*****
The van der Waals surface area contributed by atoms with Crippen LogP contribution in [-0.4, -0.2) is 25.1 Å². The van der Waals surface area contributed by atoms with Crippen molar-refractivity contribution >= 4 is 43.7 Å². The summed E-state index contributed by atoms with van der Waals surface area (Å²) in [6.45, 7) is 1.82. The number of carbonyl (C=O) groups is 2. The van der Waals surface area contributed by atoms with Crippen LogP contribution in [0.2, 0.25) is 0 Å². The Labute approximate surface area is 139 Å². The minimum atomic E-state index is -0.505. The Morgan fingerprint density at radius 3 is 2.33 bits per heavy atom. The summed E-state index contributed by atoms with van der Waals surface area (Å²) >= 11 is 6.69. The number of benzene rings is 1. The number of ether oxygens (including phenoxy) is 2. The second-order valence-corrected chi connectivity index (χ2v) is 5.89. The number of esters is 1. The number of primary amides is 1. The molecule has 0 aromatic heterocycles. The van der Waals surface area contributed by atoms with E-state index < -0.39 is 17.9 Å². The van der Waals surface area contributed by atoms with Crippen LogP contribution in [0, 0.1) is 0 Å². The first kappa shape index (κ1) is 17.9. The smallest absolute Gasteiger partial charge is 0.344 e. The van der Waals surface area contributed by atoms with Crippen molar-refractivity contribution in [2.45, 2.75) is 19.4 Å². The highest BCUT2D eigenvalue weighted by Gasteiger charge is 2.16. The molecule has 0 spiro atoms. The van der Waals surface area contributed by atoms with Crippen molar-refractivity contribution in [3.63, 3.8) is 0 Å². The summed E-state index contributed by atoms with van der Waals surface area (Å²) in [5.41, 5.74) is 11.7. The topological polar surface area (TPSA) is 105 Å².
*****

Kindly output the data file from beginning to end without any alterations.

The van der Waals surface area contributed by atoms with Crippen LogP contribution in [-0.4, -0.2) is 25.1 Å². The van der Waals surface area contributed by atoms with Crippen molar-refractivity contribution >= 4 is 43.7 Å². The summed E-state index contributed by atoms with van der Waals surface area (Å²) in [6.45, 7) is 1.82. The number of carbonyl (C=O) groups is 2. The van der Waals surface area contributed by atoms with Crippen LogP contribution in [0.2, 0.25) is 0 Å². The Labute approximate surface area is 139 Å². The minimum atomic E-state index is -0.505. The Morgan fingerprint density at radius 3 is 2.33 bits per heavy atom. The summed E-state index contributed by atoms with van der Waals surface area (Å²) >= 11 is 6.69. The number of benzene rings is 1. The number of ether oxygens (including phenoxy) is 2. The second-order valence-corrected chi connectivity index (χ2v) is 5.89. The number of esters is 1. The number of primary amides is 1. The molecule has 0 aromatic heterocycles. The van der Waals surface area contributed by atoms with E-state index < -0.39 is 17.9 Å². The van der Waals surface area contributed by atoms with Crippen LogP contribution in [0, 0.1) is 0 Å². The first kappa shape index (κ1) is 17.9. The smallest absolute Gasteiger partial charge is 0.344 e. The van der Waals surface area contributed by atoms with Crippen molar-refractivity contribution in [2.45, 2.75) is 19.4 Å². The highest BCUT2D eigenvalue weighted by Gasteiger charge is 2.16. The molecule has 0 spiro atoms. The van der Waals surface area contributed by atoms with Crippen molar-refractivity contribution in [3.63, 3.8) is 0 Å². The summed E-state index contributed by atoms with van der Waals surface area (Å²) in [5.41, 5.74) is 11.7. The topological polar surface area (TPSA) is 105 Å².